Mini Crit: Scott Pilgrim vs. The World

Scott Pilgrim vs. The World: The Game?

That’s your title?

Just appending The Game after a colon screams shitty cobbled together movie cash-in to anyone who’s had to suffer through 20+ years of shitty cobbled together movie cash-ins. Way to paint your game as the next tier of a synergistic marketing campaign dickheads.

Especially when your game is actually good.

That’s because Scott Pilgrim vs. The Game (which is what it should have been called) draws as much inspiration from gaming’s past as it does from the comic series/movie it’s based on; the lazy reference point in fact being River City Ransom or, for those of us who didn’t own a NES, Streets of Rage. Scott must fight his way through seven 2.5D levels, defeating the boss (evil-ex) at the end of each. You do this with the aid of two attack buttons, a block and a jump, with a further two special moves that deplete your ‘guts’ points. Bish, bash and indeed bosh.

Importantly, despite the pixel art graphics and chiptune audio, this is no mere recreation or even parody of the side scrolling beat ’em up, both of which being styles that tend to slavishly recreate all the flaws inherent within their chosen genre. It’s an homage (Edgar Wright would be proud) to gaming’s past, leaving it free to modernise key systems to try and remove some of the flaws and annoyances found in those early titles.

The most obvious of these is a levelling system. Those of you who may decry the needless addition of character levelling to any game as a cynical attempt to artificially create replayability will be reassured to know that it’s just as pointless here. Killing enemies grants XP which unlocks extra moves. Most of the moves feel like they should have been there from the beginning, with only a few of the latter ones feeling like they add advanced tactics to the combat.

More successful is the upgrade system. Killed enemies drop coins which can be used at the shops littered throughout the game to buy items. As well as recharging your health and guts points these items can also upgrade Scott or one of the three other initial characters in strength, speed, willpower and defence. It means that even failed attempts to complete a level are rewarded as your character’s stats are persistent meaning any money earned on that run will carry over to your next attempt, bringing you closer to another upgrade to aid progress.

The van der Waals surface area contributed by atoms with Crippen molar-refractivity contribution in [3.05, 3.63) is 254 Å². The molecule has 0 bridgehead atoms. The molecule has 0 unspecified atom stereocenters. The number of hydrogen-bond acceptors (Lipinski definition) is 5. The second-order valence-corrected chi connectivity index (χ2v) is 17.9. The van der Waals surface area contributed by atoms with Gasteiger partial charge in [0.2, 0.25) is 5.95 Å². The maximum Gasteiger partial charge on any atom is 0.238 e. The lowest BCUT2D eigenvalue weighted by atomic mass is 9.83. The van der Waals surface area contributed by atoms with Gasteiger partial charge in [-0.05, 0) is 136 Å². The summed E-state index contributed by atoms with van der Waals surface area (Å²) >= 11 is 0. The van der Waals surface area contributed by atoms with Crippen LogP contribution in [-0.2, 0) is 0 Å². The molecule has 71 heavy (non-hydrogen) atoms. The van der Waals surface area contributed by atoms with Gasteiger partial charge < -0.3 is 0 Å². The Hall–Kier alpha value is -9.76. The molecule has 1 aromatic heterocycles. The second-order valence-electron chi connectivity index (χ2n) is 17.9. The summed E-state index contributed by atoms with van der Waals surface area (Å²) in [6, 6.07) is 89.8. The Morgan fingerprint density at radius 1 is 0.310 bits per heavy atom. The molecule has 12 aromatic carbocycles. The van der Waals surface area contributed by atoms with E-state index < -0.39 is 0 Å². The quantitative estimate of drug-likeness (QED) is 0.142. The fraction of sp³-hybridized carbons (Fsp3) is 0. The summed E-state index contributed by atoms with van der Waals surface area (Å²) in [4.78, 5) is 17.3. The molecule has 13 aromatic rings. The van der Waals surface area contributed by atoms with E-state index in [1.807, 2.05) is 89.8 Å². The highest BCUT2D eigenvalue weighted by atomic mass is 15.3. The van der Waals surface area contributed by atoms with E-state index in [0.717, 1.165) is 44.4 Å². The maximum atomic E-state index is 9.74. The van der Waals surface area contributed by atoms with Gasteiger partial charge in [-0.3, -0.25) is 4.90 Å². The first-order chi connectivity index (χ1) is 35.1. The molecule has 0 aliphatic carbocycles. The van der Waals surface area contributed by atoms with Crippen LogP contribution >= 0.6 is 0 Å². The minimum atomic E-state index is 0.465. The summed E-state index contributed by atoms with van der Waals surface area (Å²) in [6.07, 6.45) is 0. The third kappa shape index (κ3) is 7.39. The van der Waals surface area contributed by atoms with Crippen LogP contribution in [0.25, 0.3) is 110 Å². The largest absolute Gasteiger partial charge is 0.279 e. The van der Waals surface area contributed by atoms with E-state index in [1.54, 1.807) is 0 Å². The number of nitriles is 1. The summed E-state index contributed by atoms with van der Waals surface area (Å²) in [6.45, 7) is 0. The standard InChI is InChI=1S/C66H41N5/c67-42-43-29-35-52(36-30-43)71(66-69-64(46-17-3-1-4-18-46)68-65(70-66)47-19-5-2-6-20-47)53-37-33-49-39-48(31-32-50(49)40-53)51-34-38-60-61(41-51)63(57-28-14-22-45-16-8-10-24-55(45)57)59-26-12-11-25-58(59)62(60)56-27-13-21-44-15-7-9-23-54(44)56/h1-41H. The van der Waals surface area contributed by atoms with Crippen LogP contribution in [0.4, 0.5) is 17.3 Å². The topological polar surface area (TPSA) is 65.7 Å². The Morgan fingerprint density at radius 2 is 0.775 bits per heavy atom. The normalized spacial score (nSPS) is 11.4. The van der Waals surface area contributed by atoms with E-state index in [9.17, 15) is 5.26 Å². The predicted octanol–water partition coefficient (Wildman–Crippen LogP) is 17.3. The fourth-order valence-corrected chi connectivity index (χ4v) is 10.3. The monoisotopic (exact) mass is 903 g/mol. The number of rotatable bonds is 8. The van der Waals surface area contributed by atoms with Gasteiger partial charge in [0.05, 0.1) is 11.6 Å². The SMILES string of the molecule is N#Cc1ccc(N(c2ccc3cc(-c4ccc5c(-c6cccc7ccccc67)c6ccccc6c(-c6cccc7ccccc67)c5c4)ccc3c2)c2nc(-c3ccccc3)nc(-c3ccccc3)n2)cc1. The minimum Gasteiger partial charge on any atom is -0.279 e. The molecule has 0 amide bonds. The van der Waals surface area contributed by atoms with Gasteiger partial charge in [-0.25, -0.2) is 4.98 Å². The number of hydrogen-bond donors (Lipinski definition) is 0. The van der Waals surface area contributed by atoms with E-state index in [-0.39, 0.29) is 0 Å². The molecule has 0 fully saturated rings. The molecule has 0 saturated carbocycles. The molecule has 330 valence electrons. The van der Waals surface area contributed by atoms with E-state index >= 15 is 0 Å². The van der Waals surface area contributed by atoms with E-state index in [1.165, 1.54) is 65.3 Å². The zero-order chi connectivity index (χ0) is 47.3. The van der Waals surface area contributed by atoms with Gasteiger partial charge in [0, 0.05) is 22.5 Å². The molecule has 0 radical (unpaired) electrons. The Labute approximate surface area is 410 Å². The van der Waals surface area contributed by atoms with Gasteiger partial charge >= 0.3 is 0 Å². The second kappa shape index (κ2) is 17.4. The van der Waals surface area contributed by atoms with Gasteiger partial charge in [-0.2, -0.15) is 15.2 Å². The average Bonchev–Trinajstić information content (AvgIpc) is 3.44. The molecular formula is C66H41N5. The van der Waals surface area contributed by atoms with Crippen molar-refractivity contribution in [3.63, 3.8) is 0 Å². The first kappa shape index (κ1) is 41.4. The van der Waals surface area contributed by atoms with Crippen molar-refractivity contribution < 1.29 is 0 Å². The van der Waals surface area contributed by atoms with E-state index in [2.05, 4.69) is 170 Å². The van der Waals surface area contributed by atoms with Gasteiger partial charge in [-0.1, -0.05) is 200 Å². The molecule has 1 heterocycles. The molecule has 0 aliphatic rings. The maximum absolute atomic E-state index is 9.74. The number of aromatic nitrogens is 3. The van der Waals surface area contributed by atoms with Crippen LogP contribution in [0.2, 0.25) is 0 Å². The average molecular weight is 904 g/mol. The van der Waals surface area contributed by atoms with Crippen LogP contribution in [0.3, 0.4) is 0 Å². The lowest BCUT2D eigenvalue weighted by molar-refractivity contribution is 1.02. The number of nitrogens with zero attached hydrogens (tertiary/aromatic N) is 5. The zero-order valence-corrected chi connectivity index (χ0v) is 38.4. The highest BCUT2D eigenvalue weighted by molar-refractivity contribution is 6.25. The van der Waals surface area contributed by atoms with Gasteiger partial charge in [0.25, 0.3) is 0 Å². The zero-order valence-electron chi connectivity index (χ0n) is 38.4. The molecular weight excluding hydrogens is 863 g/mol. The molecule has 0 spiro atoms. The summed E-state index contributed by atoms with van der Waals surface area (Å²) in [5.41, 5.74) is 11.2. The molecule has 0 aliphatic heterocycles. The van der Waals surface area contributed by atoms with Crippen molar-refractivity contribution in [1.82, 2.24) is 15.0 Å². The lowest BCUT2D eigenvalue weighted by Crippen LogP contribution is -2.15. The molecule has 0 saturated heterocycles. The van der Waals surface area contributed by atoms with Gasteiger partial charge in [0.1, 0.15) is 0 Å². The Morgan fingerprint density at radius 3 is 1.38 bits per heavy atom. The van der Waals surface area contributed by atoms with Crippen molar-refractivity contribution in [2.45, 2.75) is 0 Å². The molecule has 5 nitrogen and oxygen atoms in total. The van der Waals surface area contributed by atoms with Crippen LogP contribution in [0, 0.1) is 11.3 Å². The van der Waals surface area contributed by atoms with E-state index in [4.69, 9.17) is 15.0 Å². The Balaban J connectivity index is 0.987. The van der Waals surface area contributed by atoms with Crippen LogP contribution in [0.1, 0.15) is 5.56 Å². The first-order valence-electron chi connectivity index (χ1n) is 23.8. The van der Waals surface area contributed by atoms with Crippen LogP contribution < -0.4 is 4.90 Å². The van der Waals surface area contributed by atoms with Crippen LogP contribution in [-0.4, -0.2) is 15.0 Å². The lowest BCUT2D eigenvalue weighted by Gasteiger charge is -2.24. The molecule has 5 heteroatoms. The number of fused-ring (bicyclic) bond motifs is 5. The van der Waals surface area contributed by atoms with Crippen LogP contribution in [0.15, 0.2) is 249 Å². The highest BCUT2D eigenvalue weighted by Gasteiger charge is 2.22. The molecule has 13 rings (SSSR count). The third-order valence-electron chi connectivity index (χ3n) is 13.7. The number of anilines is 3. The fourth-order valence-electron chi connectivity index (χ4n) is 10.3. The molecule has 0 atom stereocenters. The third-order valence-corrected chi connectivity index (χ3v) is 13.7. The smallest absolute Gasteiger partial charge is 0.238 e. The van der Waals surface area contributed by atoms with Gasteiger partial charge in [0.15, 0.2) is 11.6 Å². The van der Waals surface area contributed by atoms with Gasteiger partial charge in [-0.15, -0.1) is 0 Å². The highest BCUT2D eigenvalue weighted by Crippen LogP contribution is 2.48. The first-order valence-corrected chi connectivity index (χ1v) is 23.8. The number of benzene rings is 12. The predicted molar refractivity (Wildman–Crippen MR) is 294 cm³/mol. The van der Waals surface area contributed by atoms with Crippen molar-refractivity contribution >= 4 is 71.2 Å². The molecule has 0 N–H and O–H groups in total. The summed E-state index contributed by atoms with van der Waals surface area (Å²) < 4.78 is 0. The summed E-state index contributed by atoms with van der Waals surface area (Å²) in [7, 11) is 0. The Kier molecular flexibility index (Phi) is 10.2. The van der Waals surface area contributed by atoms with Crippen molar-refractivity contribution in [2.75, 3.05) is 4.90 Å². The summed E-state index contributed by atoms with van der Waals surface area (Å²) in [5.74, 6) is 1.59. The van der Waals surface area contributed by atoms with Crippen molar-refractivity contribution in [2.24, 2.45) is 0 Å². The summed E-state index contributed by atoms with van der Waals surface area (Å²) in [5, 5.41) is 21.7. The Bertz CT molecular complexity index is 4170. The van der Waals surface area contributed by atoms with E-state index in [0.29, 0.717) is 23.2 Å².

This reduction of frustration is one of the triumphs of the game. Unlike its old-school forbearers, SPvTW:TG’s only punishment for losing all lives is to be kicked back to the start of that level, not the entire game. Levels also aren’t timed, leaving you free to explore and, more importantly, nip back to a shop to recoup your health, without ever feeling the need to recklessly hurray forward before you run out of time. These are essential changes because, initially at least, it’s a bloody difficult game.

The result of this is the game is an absolute joy to play, evoking for a certain segment of gamers the warm nostalgia of biffing your way through unlikely streets full of adversaries without providing the stark realisation that gaming was hard as fuck back in those days. It’s also chock full of references to gaming’s past from graffiti on the walls right through to specific character animations, all of which are nestled against the Toronto hipster-scene setting of the comic to provide a game that feels strangely modern in all its reminiscence.

Wherein lies a problem. This clash between retro gaming and the original comic series may as well have been laser targeted for me, especially as I also know enough about the chiptune scene to freak out slightly on hearing Anamanaguchi were doing the (brilliant) soundtrack. If you’re in a similar position then the game is essential and chances are you’ve already bought it. Can it be recommended to those unfamiliar with the source material though? In some respects yes, as the majority of references are passive and limited to inconsequential things like ancillary characters lining the street or the fact that the only 1-up earned in open play comes from defeating the third boss.

It’s fun either way and the majority of the plot is eschewed for visual touches, like the dialogue which is replaced with text message-esque emoticons. My flatmate, who has no knowledge of the series, has enjoyed numerous co-op sessions only occasionally stopping to ask why his special move was a 17 year old Chinese girl who grants his character health by snogging her. Presentation aside it’s a clear genre piece and it’s that which should inform how much enjoyment you’ll get from the game and not whether you understand why the high score screen is titled “The Best 24 Year Old Ever!”


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